Now you sit on the lip ready to jump. Breathe.... jump...But you are stuck to the rock. Something has filled you, like a liquid pouring through your body to every edge, every pore. It is fear. Deep, heavy fear. Fear of jumping, of hitting the wall hanging diagonally above, of landing on the side where it is shallow, of falling though air, of cold water, of tangling with your pack, of forgetting something. Fear that you don't know enough, that you shouldn't be here, that this is the wrong pool. fear of doing this alone, of risks, of death, of life... It is a fear full of every fear you have experienced in the past two days, the past month, the past year, in your life.

You are crying on the lip of this canyon, afraid to enter the watery, rounded chamber of conception. You are scared and so alone, crying. You have moved back into the chute where rock walls encircle your body. You will never jump. You are stuck here in the canyon. Sadness overwhelms you. All the sadness you have ever felt pours in.

As your crying sounds diminish, you notice the silence around you. You are witnessed by the silence of Bruja canyon. It is a silence so loving and old. A silence big enough for all. A silence that witnesses so deeply it turns your multiple sounds of confusions and fears into one song. Your song is so deeply held and allowed to be that it blends into the witness, the stillness, silence and love.

Having been present to your fears, vulnerability, tenderness and tears, you are fully present in this place. Present in this canyon and feeling her comfort all around, it feels only natural to jump into the pool. You envision yourself jumping with the perfect angle, landing calmly in the deepest center, swimming comfortably in the cold water and climbing calmly out over the lip on the other side. Without a thought, you move back to your spot on the lip. You thank the rock around you and leap off into Bruja's deep womb.

"Whooo-Eeeh!" A sound comes out

of you as you land in the cold water. You thrash for a moment with the shock of the cold then gracefully swim to your pack, pushing it up and out of the water before you. Sitting on the dry rock edge of the pool, soaking in the sun and looking up to where you jumped, you know now there is no going back. The waters have broken. The labor has begun. The pool from down here looks womblike with white and gray mother stone making a dome above, broken only by the slide and lip from which you just jumped.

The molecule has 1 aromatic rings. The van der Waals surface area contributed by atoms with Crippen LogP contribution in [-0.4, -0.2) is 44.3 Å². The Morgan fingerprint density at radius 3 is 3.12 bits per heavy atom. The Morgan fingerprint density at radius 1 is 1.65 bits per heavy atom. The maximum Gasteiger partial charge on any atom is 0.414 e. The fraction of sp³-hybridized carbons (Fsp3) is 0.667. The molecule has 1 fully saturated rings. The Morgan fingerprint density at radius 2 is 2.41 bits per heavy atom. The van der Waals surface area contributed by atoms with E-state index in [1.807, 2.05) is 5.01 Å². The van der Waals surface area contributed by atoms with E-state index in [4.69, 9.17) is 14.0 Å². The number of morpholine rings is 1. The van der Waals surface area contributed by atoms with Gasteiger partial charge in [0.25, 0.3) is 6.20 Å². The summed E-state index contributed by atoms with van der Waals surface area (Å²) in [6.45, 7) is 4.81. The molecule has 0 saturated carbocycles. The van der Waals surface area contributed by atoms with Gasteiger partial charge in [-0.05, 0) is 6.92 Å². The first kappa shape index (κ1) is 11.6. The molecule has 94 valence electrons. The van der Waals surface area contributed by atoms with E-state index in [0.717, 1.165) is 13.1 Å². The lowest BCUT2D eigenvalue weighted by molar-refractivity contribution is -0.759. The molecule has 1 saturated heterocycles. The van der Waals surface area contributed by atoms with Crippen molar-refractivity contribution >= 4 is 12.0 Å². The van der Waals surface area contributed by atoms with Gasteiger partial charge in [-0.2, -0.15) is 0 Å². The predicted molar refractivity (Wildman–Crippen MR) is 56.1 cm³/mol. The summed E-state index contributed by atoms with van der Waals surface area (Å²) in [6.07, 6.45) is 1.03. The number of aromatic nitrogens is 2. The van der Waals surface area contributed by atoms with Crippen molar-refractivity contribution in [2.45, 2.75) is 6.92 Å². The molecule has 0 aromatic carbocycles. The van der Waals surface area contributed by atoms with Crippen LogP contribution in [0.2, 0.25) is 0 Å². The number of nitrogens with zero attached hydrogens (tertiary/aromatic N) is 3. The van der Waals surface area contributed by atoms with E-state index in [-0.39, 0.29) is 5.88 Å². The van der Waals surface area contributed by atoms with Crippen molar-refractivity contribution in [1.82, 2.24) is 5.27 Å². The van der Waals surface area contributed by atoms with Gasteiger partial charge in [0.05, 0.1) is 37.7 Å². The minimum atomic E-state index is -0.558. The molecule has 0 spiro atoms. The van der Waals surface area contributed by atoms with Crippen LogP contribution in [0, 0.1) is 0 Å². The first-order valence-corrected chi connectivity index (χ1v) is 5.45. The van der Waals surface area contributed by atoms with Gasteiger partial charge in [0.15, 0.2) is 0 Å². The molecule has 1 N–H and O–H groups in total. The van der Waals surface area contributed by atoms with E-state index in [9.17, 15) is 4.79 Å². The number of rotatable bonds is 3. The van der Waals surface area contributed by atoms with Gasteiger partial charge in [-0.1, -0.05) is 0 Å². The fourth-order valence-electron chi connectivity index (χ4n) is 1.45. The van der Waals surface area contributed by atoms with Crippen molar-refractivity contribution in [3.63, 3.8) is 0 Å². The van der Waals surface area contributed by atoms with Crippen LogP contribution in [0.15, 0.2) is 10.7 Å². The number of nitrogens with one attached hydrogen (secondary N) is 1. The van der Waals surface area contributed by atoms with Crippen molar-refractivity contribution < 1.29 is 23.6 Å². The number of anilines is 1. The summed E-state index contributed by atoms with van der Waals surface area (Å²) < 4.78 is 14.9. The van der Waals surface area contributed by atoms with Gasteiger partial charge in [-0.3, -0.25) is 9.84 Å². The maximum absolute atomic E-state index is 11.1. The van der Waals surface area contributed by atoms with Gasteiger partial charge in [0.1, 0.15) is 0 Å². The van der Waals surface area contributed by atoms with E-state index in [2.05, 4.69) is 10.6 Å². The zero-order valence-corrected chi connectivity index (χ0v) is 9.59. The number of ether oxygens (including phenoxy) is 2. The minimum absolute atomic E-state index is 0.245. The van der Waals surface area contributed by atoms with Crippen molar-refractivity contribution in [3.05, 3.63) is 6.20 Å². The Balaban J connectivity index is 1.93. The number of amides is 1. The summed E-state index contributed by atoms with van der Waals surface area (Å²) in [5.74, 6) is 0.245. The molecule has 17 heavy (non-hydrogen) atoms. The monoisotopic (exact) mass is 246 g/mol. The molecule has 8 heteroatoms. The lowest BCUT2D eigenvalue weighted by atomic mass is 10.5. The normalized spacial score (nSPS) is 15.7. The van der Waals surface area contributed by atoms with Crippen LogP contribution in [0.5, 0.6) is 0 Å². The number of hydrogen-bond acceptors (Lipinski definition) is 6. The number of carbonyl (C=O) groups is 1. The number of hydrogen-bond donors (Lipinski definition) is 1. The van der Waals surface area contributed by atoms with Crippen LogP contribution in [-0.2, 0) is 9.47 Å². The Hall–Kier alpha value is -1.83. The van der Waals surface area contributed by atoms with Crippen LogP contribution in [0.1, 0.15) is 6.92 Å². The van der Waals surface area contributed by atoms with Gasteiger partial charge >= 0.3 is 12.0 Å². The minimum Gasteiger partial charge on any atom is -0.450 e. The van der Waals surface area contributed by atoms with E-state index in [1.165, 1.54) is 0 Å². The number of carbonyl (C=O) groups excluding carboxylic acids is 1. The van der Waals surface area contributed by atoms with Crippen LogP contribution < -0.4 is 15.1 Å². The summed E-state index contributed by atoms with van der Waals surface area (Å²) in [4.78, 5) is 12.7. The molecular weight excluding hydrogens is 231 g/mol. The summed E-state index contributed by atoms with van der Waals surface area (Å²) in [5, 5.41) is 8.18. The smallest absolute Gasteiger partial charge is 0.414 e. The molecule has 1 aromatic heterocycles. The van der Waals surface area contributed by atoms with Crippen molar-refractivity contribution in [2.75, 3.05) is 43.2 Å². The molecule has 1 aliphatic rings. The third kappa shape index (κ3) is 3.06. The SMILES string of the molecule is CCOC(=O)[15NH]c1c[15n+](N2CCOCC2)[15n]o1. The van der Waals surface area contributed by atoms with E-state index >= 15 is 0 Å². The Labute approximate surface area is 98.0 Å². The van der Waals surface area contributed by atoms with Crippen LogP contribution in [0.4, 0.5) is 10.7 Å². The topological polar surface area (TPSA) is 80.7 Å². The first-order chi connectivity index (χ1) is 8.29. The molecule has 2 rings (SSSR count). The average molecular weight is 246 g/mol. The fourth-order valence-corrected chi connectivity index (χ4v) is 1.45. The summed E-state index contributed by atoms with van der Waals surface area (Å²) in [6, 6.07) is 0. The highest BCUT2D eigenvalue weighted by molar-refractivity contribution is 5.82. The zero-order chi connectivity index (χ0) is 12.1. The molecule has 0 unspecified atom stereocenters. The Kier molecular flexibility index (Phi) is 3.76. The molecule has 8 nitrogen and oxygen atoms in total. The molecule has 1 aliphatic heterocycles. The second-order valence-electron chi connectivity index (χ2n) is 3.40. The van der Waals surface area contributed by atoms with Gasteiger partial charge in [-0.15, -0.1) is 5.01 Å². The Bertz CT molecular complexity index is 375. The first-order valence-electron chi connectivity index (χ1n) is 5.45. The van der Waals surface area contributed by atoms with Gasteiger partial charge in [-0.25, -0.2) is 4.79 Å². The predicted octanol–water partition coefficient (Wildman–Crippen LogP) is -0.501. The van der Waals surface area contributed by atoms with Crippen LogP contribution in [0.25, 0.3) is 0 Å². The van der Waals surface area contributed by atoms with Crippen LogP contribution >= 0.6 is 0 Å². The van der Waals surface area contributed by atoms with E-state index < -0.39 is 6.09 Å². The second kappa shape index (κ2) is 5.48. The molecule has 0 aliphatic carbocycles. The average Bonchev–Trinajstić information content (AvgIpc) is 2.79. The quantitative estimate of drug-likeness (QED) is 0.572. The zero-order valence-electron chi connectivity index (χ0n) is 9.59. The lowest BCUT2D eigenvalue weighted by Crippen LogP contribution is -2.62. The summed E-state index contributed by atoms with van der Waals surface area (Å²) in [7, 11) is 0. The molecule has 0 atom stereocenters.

Leaving the pool, you find a sunny spot to dry out, warm up and have some lunch. When you wake from a brief siesta, you follow the canyon around a slight bend and before you there is nowhere else to go. A big boulder sits wedged between the canyon wall with a barely climbable slide and then a big drop into the next pool. Here you must use a rope and your mind to be safe.

You find a hole in the rock that you can tie webbing on as an anchor. The rope you will hang from will go through a rappel ring on that webbing. The webbing and rappel ring ensure that you can pull the rope down. You run the webbing through the hole, slip a rappel ring on and tie a perfect water knot. This will serve you well for your rappel, but you will have to leave it tied here to the rock. You contemplate the impact you create by leaving this webbing and rappel ring in the canyon.

Though the Chihuahuan desert has held you well in her beautiful essence on this journey, she is old and tired. She has been abused and poisoned by the colonists, and her people are impoverished by restrictions to their traditional ways of life. Where the Rio Grande once refused to play the role of border between her people and shifted her banks in the annual floods, she was bound in concrete and forced to comply. The earth and air are also colonized here. In Sierra Blanca, manipulation by an East Coast corporation and local politicians results in 500 tons of New York City's sewage arriving weekly by train. The corporation claims that the poop and toxins from the New Yorker's toilets will fertilize this forlorn dessert land. You have seen the native plant life in this desert surviving well without New York City's excrement. In Sierra Blanca's fragile, arid ecosystem which takes thousands of years to incorporate new materials, the only fertilization we have seen to date is the fertilization of diseases and illnesses the people are contracting from the airborne pathogens which arrived along with New York City's waste.